Patriot Guard Riders Their Mission Their Vision and Their Role in Military Funerals

A non profit 501(c)3 organization which ensures dignity and respect at memorial services honoring fallen Military Heroes.

Texas Twins Events regularly donates to this organization for many reasons. As our readers know, we support and have great respect for all areas of the Military. In fact, many members of our family are active or retired Military members.

The Patriot Guard Riders are a very diverse group of riders who have an unwavering respect for Fallen Military members who have risked their lives defending America and the freedom Americans enjoy.

The main prerequisite is RESPECT, the motorcycle you ride is not important, where you are from, your political views, your income level and your religious background are also not a factor to this group who regularly attend funeral services as the invited guests of families to show sincere respect for their communities, their heroes and their families.

I first met this group at a Military funeral in Weatherford, TX. The respect for the family shown by these men who at their own expense had travelled from points far and wide impressed me.

If you have not been an attendee of a Military Funeral, the rules of etiquette on conducting oneself are a bit more formal than traditional funerals in a number of ways.

All attendees are expected to refrain from sudden outbursts or causing a commotion. Understanding the rules of etiquette will help attendees be more at ease and comfortable during the ceremony.

Saluting or not Saluting when attending a Military Funeral:
if you have no prior Military affiliation. Please note that there is no rule stating a non veteran civilian should salute at any time during a Military Funeral, while some civilians may feel that they are showing a sign of respect, when the Salute is handled in an ineffective form, it can be mistaken as a breach of etiquette.

Guidelines for Military Personnel who have not attended a funeral or memorial service:
If you are a member of the Armed Forces, you will be expected to behave in a respectful manner amongst civilians who may be unfamiliar with traditions and expectations. Besides wearing your dress uniform, you should stand and Salute when appropriate (unless of course if you are a pallbearer)
1. When a hearse passes in front of you
2. At any time a casket is being moved
3. During a gun Salute
4. While Taps is being played
5. If present at the time the casket is lowered into the ground.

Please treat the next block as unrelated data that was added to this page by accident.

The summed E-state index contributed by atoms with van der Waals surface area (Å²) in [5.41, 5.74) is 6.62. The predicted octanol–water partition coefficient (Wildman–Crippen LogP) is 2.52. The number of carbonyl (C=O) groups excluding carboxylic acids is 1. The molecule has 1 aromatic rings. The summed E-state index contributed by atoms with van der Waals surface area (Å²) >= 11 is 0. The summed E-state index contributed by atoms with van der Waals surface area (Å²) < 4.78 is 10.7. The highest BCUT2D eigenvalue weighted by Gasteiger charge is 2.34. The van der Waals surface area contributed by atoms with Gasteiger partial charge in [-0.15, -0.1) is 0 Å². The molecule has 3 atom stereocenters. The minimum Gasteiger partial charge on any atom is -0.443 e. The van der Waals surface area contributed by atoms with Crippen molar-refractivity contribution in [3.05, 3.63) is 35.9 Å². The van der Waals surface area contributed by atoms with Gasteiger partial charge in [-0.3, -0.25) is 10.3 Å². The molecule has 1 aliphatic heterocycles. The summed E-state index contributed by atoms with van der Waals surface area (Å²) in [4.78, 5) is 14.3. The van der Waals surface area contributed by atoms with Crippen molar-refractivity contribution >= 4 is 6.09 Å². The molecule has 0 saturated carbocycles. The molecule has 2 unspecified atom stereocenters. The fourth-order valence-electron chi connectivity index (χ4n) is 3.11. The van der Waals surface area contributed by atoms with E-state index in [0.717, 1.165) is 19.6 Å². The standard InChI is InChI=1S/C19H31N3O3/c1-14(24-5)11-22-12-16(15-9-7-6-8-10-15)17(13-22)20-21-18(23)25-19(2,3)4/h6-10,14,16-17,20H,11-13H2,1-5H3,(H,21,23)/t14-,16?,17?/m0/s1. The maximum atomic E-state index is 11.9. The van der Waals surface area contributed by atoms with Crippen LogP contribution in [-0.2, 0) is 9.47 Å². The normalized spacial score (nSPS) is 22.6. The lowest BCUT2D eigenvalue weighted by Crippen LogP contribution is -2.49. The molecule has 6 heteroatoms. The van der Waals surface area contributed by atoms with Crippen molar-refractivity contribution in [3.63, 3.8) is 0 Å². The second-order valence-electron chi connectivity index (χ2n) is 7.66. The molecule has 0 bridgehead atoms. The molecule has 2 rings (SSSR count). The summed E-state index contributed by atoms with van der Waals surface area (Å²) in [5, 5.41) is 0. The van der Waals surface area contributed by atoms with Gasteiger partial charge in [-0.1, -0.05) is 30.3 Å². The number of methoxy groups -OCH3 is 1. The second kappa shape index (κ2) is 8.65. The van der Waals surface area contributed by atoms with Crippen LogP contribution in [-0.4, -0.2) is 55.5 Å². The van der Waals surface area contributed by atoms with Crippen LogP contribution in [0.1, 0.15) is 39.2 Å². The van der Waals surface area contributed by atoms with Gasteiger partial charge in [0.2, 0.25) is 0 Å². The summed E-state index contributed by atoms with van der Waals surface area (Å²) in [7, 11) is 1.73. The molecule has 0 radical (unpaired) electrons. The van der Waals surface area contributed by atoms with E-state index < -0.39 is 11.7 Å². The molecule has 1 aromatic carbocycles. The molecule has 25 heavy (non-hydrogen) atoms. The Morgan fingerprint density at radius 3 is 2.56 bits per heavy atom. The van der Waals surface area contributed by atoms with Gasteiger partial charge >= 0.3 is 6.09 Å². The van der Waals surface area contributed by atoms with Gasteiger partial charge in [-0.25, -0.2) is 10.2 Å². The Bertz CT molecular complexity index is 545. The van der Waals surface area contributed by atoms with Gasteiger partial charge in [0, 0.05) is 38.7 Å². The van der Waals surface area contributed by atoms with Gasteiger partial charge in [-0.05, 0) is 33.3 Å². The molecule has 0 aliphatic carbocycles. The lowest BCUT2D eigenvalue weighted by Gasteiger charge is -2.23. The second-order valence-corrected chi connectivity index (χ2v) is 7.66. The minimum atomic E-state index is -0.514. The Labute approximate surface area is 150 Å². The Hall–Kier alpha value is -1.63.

If there is an American Flag draped over the coffin- DO NOT TOUCH THE FLAG as you will soil it with oils from your fingers. The flag is a sacred element and should AT ALL TIMES be treated as such.

Civilians and those attending Military or Honors Memorial Services:
If you are wearing civilian clothing, you should remove hats (both men as well as women) and place over your heart in lieu of Saluting. Use your right hand if you are not wearing a hat. Remain standing for the entire service except when the Chaplain, Minister, or other Religious person is reading the committal service if seating is available, or when the person presiding the ceremony instructs you to be seated.

ALWAYS MUTE CELL PHONES! I have gone over this detail at weddings and funerals and, am always dismayed when a phone rings during an important event that should not be interrupted by the sound of a phone.

Saying goodbye to the departed can be done in a number of ways. Most often photos of the life of the departed are displayed as a form of remembering the life of the departed.

I’ve had many ask if it is appropriate to touch the body and while there are Spiritual variations relating to numerous religions opposing the touching of the body, based on the desire of family or friends to touch the body to say goodbye, a prayer or even a kiss can give closure for many families and close relatives. In the Old Testament the touching of those who had passed was frowned upon mainly because many had died of disease and the risk of contamination or possibly becoming ill by exposure is no longer as serious of an issue when saying goodbye to a loved one for the last time.

I personally have for many years gently touched the coffin and said a prayer for the departed and pray for strength of the family for the loss of a loved one is often a shock that takes much time to accept, understand and finally pass the grief process to move forward and remember the joys and love of those we have lost. Life is fragile and love for those we miss will eventually become less painful but the ear of a friend, the empathy of those close to you and the ability to accept that at some point, we all leave this life and knowing that at some point in your life you will find yourself attending a funeral for a coworker, a loved one or a friend is often difficult for many people. Understand that you are not alone when feeling perhaps somewhat apprehensive regarding the finality and fragile nature of life.